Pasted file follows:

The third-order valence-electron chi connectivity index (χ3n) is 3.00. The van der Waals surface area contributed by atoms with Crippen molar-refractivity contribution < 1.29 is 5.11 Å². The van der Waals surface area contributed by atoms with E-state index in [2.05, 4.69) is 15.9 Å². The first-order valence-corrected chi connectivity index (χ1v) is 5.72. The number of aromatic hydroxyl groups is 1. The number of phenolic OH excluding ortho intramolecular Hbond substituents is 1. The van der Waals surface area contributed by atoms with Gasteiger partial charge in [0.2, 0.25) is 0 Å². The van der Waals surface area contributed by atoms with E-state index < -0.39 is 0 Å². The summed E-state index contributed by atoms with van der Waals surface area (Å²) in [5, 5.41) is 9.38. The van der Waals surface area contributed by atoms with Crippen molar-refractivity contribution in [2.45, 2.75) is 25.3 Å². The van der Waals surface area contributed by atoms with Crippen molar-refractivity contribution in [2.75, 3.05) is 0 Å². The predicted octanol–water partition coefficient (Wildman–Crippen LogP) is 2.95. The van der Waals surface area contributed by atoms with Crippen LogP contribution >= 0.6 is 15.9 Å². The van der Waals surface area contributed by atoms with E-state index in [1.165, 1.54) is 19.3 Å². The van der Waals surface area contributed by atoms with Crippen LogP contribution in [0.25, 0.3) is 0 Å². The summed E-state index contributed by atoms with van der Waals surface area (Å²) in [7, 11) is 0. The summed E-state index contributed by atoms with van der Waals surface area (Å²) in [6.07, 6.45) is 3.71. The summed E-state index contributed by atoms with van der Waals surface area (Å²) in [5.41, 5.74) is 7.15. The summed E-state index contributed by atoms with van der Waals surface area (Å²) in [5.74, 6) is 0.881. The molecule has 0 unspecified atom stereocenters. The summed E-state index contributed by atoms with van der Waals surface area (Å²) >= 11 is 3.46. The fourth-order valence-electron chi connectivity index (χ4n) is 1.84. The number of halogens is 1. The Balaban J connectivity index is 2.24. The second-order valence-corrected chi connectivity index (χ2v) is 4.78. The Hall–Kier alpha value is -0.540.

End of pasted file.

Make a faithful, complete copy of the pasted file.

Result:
The third-order valence-electron chi connectivity index (χ3n) is 3.00. The van der Waals surface area contributed by atoms with Crippen molar-refractivity contribution < 1.29 is 5.11 Å². The van der Waals surface area contributed by atoms with E-state index in [2.05, 4.69) is 15.9 Å². The first-order valence-corrected chi connectivity index (χ1v) is 5.72. The number of aromatic hydroxyl groups is 1. The number of phenolic OH excluding ortho intramolecular Hbond substituents is 1. The van der Waals surface area contributed by atoms with Gasteiger partial charge in [0.2, 0.25) is 0 Å². The van der Waals surface area contributed by atoms with E-state index < -0.39 is 0 Å². The summed E-state index contributed by atoms with van der Waals surface area (Å²) in [5, 5.41) is 9.38. The van der Waals surface area contributed by atoms with Crippen molar-refractivity contribution in [2.45, 2.75) is 25.3 Å². The van der Waals surface area contributed by atoms with Crippen molar-refractivity contribution in [2.75, 3.05) is 0 Å². The predicted octanol–water partition coefficient (Wildman–Crippen LogP) is 2.95. The van der Waals surface area contributed by atoms with Crippen LogP contribution >= 0.6 is 15.9 Å². The van der Waals surface area contributed by atoms with E-state index in [1.165, 1.54) is 19.3 Å². The van der Waals surface area contributed by atoms with Crippen LogP contribution in [0.25, 0.3) is 0 Å². The summed E-state index contributed by atoms with van der Waals surface area (Å²) in [7, 11) is 0. The summed E-state index contributed by atoms with van der Waals surface area (Å²) in [6.07, 6.45) is 3.71. The summed E-state index contributed by atoms with van der Waals surface area (Å²) in [5.41, 5.74) is 7.15. The summed E-state index contributed by atoms with van der Waals surface area (Å²) in [5.74, 6) is 0.881. The molecule has 0 unspecified atom stereocenters. The summed E-state index contributed by atoms with van der Waals surface area (Å²) >= 11 is 3.46. The fourth-order valence-electron chi connectivity index (χ4n) is 1.84. The number of halogens is 1. The Balaban J connectivity index is 2.24. The second-order valence-corrected chi connectivity index (χ2v) is 4.78. The Hall–Kier alpha value is -0.540.